|Travel in a time of coronavirus
With new travels off the menu due to the Covid-19 pandemic I’ve instead been delving into my diaries and scanning my old slides to bring you some stories and photos from the past 25 years. This time I’m taking you to the Middle East and one of my favourite places on the planet.
If you asked me to name the most amazing place I’ve visited I wouldn’t be able to pick a winner — but I could narrow it down to a shortlist of two.
(Yes, I know you haven’t asked. But I’m going to tell you anyway.)
One would be the Temples of Angkor, where more than 1000 temples — including one built in the 12th century which is still the world’s biggest religious structure — are scattered across the Cambodian countryside in varying states of ruin and repair.
The other would be Petra in Jordan.
Petra was a desert city founded by the Nabataeans, a nomadic people skilled in stone carving and water harvesting who grew wealthy from the incense trade between Arabia and Rome.
The city reached its peak in the 1st century AD when its inhabitants created vast tombs and palaces by carving them directly into the mountainsides.
Even now arriving at Petra takes your breath away.
To reach the ruins you have to walk through a narrow canyon, the Siq, which is more than 1km long but in places just a few metres wide.
After you’ve shuffled through the stony semi-darkness of the Siq for 20 minutes, no words can express the wonder of suddenly emerging in front of a towering, sunlit mausoleum carved into a cliffside almost 2000 years ago.
The mausoleum, mistakenly dubbed the Treasury, will be familiar to anyone who’s watched the movie Indiana Jones and the Last Crusade.
What’s not so well known — at least it wasn’t to me — is just how vast Petra is.
I spent four days exploring, often walking long distances and stumbling back to my hotel well after dark.
Staying overnight in the ruins is prohibited so my late wanderings didn’t always go down well with the authorities.
On one occasion I was interrogated, and propositioned, by a police officer. It was all a bit awkward. (“But the Siq is very romantic at night,” he insisted.)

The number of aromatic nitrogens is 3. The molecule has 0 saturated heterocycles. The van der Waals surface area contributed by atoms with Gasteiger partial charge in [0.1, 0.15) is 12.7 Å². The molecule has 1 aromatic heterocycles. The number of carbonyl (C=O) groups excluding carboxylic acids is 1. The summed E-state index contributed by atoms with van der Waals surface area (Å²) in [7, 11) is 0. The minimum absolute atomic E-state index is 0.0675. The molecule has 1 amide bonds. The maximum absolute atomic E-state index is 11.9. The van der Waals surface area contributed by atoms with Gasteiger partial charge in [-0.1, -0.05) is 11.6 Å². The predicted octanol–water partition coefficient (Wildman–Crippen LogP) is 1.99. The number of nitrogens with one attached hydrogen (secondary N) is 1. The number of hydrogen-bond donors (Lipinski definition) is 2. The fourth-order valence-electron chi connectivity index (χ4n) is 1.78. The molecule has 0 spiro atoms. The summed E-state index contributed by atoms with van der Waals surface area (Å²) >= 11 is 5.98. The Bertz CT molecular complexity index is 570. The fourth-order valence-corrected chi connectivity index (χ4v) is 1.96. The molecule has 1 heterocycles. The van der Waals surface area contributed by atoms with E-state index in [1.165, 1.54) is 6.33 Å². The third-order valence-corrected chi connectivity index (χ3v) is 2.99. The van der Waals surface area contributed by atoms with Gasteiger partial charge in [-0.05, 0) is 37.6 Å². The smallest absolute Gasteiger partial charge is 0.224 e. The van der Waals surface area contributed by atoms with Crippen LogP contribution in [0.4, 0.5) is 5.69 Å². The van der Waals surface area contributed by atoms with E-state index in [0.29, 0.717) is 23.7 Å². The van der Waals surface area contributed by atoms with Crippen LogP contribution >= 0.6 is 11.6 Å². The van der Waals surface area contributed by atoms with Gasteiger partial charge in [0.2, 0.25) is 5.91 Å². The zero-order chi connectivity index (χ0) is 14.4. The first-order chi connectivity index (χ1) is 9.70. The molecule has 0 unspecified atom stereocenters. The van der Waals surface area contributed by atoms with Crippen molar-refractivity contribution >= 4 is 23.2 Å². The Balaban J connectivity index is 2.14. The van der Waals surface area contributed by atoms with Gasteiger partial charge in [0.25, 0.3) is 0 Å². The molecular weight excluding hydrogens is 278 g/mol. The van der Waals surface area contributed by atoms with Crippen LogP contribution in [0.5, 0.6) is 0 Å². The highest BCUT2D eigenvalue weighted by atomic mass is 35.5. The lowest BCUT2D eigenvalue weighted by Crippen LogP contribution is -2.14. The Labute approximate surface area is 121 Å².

Everywhere I walked I discovered tombs and temples and had fascinating encounters with Bedouin.
These proud, hardy desert dwellers no longer live in central Petra — the Jordanian government moved them out decades ago — but they still live on its outskirts. There they herd goats and survive on their knowledge of the desert, just as their ancestors did thousands of years ago.
The Bedouin are extraordinarily hospitable with none of the reticence you encounter in some Muslim peoples. Even young women would engage me in conversation and I was regularly invited into the caves and tents where they made their homes.
Another thing about Petra is the colours. I’ve been digitising my slides on a cheap flatbed scanner so the colours and sharpness are often not quite right.
Anyone looking at these images of Petra will think I’ve got these colours wrong too. It’s true that these photos aren’t spot on but the mountains, tombs and even the sand underfoot at Petra really are a dazzling mix of reds, purples and oranges.
That combination of ancient monuments, living Bedouin culture, stunning desert setting and sheer visual impact makes Petra — if you ask me — one of the most amazing places on the planet.
Story continues below the gallery. Click on the thumbnails to see full-size images.
No story about Jordan would be complete without a mention of Jordanian hospitality.
Kindness to visitors is a common thread in all Arab countries but Jordanians take it to another level.
When I was in Amman, the capital, I lost count of the number of times I’d try to settle a bill after finishing a meal, only to find someone else had already paid.
My benefactors would never tell me or expect thanks or even introduce themselves. They’d just quietly point me out to the cashier when I wasn’t looking, pay my bill and slip out.
All I’d see when I asked who’d paid for my dinner was a distant figure striding off down the road.
That hospitality isn’t limited to tourists. Jordan is relatively poor yet it hosts more refugees per capita than any other country on Earth.
At last count it was home to more than two million Palestinian refugees and 1.4 million refugees from the war in neighbouring Syria. And yet we complain about the trifling number of refugees we accept each year in New Zealand.